Once you’ve gathered all your supplies, it’s time to get dirty and start planting! If you’re making a sensory garden, you’ll want to start off by digging a hole for every tree, shrub or flower you have and make sure the ground is nice and soft before placing it inside. For trees, dig a hole twice as wide and just as deep.
Once you’ve finished digging, place your plants inside and pat the dirt around it to secure it in place. Water each plant and make sure they’re firmly in the ground. If you’re making a sensory garden for children, this is the time where you’d want to ask them which plants they like the look of the most and where they want them to go in the garden.
Once you’ve finished planting your garden, it’s time to move onto the non-sensory gardens (if you chose to make one of those). This part is relatively the same except for a few differences. Herbs can be placed in pots rather than planted in the ground.
They’re typically smaller than trees and other plants so they’re easy to place. Perennials typically come in smaller pots as well so they’re easy to handle. Succulents also come in small pots and typically don’t need as much water as the other plants.
Once you’ve finished planting your garden, it’s time to move onto step three: Maintenance.
Gardening For Children With Special Needs: Maintenance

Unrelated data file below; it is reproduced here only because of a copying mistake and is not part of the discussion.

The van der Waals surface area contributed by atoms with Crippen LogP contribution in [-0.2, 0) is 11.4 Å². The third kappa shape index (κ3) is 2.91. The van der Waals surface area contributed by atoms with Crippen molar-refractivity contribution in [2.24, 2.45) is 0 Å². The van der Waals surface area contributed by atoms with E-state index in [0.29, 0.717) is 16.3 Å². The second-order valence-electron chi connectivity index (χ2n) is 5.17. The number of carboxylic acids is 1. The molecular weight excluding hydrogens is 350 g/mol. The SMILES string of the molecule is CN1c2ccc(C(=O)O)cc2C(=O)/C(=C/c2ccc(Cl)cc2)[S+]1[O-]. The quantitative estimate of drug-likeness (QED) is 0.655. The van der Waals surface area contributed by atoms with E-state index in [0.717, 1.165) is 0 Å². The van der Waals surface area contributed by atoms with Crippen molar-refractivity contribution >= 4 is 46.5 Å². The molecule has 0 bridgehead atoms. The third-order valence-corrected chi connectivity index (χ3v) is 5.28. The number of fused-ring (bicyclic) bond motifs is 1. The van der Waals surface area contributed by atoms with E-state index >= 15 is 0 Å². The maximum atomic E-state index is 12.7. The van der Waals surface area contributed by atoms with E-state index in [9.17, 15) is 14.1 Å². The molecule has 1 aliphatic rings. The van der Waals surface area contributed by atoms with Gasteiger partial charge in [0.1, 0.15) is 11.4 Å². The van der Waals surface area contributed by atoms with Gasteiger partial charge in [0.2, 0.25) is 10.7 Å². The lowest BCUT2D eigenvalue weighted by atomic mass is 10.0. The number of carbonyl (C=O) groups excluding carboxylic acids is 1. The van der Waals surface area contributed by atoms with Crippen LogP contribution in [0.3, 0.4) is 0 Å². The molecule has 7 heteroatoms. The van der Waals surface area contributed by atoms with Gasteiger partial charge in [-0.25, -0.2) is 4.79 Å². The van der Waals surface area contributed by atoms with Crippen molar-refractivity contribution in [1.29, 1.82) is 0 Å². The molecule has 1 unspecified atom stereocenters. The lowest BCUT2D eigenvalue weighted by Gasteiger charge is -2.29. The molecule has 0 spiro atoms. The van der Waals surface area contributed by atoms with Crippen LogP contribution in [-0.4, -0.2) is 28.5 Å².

After you’ve finished your garden, you’ll still need to take care of it on a daily basis if you want it to survive.
Herbs: These plants typically need to be watered every couple of days if it’s a hot day. Give them a good drink of water, but not too much or they’ll start to rot. These plants typically grow very quickly so you may need to prune them back every now and then to give them the shape you want.
It’s best to keep these plants in pots due to how fast they grow.
Perennials: These plants typically grow very slowly so you don’t need to worry about pruning them (unless you want to give them a particular shape) or giving them too much water. They typically only need watering once a week if it’s a particularly hot or dry week. Due to how slowly they grow, these plants make great additions to your sensory garden.
Trees: These are probably the easiest part of your garden to maintain. Typically, all they need is sunlight and water. Obviously, if it’s a particularly hot week you may want to give them more water than you normally would.
Whatever kind of garden you decide to create, these simple steps will help you get started and on your way to creating a beautiful and fun garden for children with special needs.
Maybe they’ll even learn a few things while they’re playing in your garden!
Step Two: Making A Pond
Ponds are a great way of adding a new dimension to your garden. They not only offer a great visual element, but they also provide calm, cool areas of water for children to explore, which is perfect if you have a sensory garden.
There’s two different ways you can go about making a pond in your garden and it really just depends on what you have available to you.
Option One: You already have a pond on your property